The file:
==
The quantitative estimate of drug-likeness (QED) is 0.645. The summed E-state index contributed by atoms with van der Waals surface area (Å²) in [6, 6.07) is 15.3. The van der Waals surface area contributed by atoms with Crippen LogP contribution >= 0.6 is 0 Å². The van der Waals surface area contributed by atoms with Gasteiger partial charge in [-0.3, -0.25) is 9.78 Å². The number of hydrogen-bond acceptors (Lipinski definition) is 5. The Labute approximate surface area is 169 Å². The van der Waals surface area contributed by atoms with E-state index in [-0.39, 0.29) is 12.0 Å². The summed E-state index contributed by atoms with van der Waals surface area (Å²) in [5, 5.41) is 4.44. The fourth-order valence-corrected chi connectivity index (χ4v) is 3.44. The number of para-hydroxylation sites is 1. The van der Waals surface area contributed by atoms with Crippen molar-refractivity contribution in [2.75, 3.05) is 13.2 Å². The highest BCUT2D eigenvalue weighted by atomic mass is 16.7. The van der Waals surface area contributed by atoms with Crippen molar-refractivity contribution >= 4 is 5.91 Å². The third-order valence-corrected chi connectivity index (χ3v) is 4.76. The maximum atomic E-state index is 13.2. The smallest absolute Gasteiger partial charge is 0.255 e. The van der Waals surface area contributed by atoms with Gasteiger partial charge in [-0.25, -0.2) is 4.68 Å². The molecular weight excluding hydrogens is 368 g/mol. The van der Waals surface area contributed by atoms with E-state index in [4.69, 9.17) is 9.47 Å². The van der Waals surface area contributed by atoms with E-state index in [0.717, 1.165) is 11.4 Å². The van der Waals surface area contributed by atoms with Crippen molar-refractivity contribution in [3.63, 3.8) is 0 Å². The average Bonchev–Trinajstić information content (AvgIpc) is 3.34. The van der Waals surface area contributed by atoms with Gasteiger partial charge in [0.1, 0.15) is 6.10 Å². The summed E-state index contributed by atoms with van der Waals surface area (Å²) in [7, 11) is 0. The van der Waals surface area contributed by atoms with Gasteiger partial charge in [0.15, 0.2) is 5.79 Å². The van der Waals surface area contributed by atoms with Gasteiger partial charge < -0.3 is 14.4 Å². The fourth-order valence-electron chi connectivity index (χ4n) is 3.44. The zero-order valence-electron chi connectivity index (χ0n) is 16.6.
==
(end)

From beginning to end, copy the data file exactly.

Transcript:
The quantitative estimate of drug-likeness (QED) is 0.645. The summed E-state index contributed by atoms with van der Waals surface area (Å²) in [6, 6.07) is 15.3. The van der Waals surface area contributed by atoms with Crippen LogP contribution >= 0.6 is 0 Å². The van der Waals surface area contributed by atoms with Gasteiger partial charge in [-0.3, -0.25) is 9.78 Å². The number of hydrogen-bond acceptors (Lipinski definition) is 5. The Labute approximate surface area is 169 Å². The van der Waals surface area contributed by atoms with E-state index in [-0.39, 0.29) is 12.0 Å². The summed E-state index contributed by atoms with van der Waals surface area (Å²) in [5, 5.41) is 4.44. The fourth-order valence-corrected chi connectivity index (χ4v) is 3.44. The number of para-hydroxylation sites is 1. The van der Waals surface area contributed by atoms with Crippen molar-refractivity contribution in [2.75, 3.05) is 13.2 Å². The highest BCUT2D eigenvalue weighted by atomic mass is 16.7. The van der Waals surface area contributed by atoms with Crippen molar-refractivity contribution >= 4 is 5.91 Å². The third-order valence-corrected chi connectivity index (χ3v) is 4.76. The maximum atomic E-state index is 13.2. The smallest absolute Gasteiger partial charge is 0.255 e. The van der Waals surface area contributed by atoms with Gasteiger partial charge in [-0.25, -0.2) is 4.68 Å². The molecular weight excluding hydrogens is 368 g/mol. The van der Waals surface area contributed by atoms with E-state index in [4.69, 9.17) is 9.47 Å². The van der Waals surface area contributed by atoms with E-state index in [0.717, 1.165) is 11.4 Å². The van der Waals surface area contributed by atoms with Crippen molar-refractivity contribution in [3.63, 3.8) is 0 Å². The average Bonchev–Trinajstić information content (AvgIpc) is 3.34. The van der Waals surface area contributed by atoms with Gasteiger partial charge in [0.1, 0.15) is 6.10 Å². The summed E-state index contributed by atoms with van der Waals surface area (Å²) in [7, 11) is 0. The van der Waals surface area contributed by atoms with Gasteiger partial charge in [0.15, 0.2) is 5.79 Å². The van der Waals surface area contributed by atoms with Gasteiger partial charge < -0.3 is 14.4 Å². The fourth-order valence-electron chi connectivity index (χ4n) is 3.44. The zero-order valence-electron chi connectivity index (χ0n) is 16.6.